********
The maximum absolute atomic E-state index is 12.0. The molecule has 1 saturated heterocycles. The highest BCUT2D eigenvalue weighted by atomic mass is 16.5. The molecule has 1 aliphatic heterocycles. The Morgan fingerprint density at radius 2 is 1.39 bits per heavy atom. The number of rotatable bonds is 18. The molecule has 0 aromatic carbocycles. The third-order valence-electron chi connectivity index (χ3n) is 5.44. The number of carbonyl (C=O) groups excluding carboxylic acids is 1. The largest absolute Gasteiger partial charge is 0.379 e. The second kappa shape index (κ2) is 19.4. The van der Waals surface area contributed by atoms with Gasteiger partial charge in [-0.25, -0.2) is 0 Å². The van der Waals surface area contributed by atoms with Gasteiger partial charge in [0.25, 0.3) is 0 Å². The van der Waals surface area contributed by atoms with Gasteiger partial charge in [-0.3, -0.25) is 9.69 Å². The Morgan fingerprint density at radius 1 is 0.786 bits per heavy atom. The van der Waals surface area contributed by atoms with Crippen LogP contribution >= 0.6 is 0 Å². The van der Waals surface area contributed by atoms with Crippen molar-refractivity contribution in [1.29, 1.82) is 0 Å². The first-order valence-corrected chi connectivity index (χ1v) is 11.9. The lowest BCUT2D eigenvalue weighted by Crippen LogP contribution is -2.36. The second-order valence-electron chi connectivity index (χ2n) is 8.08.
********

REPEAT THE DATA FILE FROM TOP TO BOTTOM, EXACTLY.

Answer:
The maximum absolute atomic E-state index is 12.0. The molecule has 1 saturated heterocycles. The highest BCUT2D eigenvalue weighted by atomic mass is 16.5. The molecule has 1 aliphatic heterocycles. The Morgan fingerprint density at radius 2 is 1.39 bits per heavy atom. The number of rotatable bonds is 18. The molecule has 0 aromatic carbocycles. The third-order valence-electron chi connectivity index (χ3n) is 5.44. The number of carbonyl (C=O) groups excluding carboxylic acids is 1. The largest absolute Gasteiger partial charge is 0.379 e. The second kappa shape index (κ2) is 19.4. The van der Waals surface area contributed by atoms with Gasteiger partial charge in [-0.25, -0.2) is 0 Å². The van der Waals surface area contributed by atoms with Gasteiger partial charge in [0.25, 0.3) is 0 Å². The van der Waals surface area contributed by atoms with Gasteiger partial charge in [-0.3, -0.25) is 9.69 Å². The Morgan fingerprint density at radius 1 is 0.786 bits per heavy atom. The van der Waals surface area contributed by atoms with Crippen LogP contribution >= 0.6 is 0 Å². The van der Waals surface area contributed by atoms with Crippen molar-refractivity contribution in [1.29, 1.82) is 0 Å². The first-order valence-corrected chi connectivity index (χ1v) is 11.9. The lowest BCUT2D eigenvalue weighted by Crippen LogP contribution is -2.36. The second-order valence-electron chi connectivity index (χ2n) is 8.08.